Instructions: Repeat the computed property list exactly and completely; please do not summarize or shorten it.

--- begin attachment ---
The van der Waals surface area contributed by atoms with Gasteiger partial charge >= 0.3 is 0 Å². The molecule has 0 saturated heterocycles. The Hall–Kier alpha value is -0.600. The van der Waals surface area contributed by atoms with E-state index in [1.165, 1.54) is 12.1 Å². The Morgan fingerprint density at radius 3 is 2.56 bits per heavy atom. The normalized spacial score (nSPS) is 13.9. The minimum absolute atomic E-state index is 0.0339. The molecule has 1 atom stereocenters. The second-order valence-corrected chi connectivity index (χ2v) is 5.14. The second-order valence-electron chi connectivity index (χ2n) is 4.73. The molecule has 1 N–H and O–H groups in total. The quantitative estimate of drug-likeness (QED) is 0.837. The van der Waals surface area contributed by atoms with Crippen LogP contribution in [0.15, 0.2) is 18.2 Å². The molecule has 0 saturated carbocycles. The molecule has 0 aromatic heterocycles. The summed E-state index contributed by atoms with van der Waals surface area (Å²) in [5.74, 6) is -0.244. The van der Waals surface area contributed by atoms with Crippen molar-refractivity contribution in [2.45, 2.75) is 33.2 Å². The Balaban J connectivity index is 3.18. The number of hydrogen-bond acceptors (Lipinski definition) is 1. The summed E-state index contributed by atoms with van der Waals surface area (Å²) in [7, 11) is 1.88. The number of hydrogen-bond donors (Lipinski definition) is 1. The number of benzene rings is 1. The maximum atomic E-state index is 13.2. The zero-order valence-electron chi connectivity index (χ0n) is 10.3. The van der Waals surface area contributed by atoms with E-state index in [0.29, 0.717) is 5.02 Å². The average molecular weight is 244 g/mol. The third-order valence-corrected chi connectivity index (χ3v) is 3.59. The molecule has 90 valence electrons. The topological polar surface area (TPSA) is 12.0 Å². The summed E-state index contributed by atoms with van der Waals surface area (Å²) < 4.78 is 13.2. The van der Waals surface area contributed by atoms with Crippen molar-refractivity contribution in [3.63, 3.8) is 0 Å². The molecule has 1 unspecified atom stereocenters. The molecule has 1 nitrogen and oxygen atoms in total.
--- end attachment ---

The van der Waals surface area contributed by atoms with Gasteiger partial charge >= 0.3 is 0 Å². The molecule has 0 saturated heterocycles. The Hall–Kier alpha value is -0.600. The van der Waals surface area contributed by atoms with E-state index in [1.165, 1.54) is 12.1 Å². The Morgan fingerprint density at radius 3 is 2.56 bits per heavy atom. The normalized spacial score (nSPS) is 13.9. The minimum absolute atomic E-state index is 0.0339. The molecule has 1 atom stereocenters. The second-order valence-corrected chi connectivity index (χ2v) is 5.14. The second-order valence-electron chi connectivity index (χ2n) is 4.73. The molecule has 1 N–H and O–H groups in total. The quantitative estimate of drug-likeness (QED) is 0.837. The van der Waals surface area contributed by atoms with Crippen LogP contribution in [0.15, 0.2) is 18.2 Å². The molecule has 0 saturated carbocycles. The molecule has 0 aromatic heterocycles. The summed E-state index contributed by atoms with van der Waals surface area (Å²) in [5.74, 6) is -0.244. The van der Waals surface area contributed by atoms with Crippen molar-refractivity contribution in [2.45, 2.75) is 33.2 Å². The Balaban J connectivity index is 3.18. The number of hydrogen-bond acceptors (Lipinski definition) is 1. The summed E-state index contributed by atoms with van der Waals surface area (Å²) in [7, 11) is 1.88. The number of hydrogen-bond donors (Lipinski definition) is 1. The number of benzene rings is 1. The maximum atomic E-state index is 13.2. The zero-order valence-electron chi connectivity index (χ0n) is 10.3. The van der Waals surface area contributed by atoms with E-state index in [0.29, 0.717) is 5.02 Å². The average molecular weight is 244 g/mol. The third-order valence-corrected chi connectivity index (χ3v) is 3.59. The molecule has 90 valence electrons. The topological polar surface area (TPSA) is 12.0 Å². The summed E-state index contributed by atoms with van der Waals surface area (Å²) < 4.78 is 13.2. The van der Waals surface area contributed by atoms with Crippen molar-refractivity contribution in [3.63, 3.8) is 0 Å². The molecule has 1 unspecified atom stereocenters. The molecule has 1 nitrogen and oxygen atoms in total.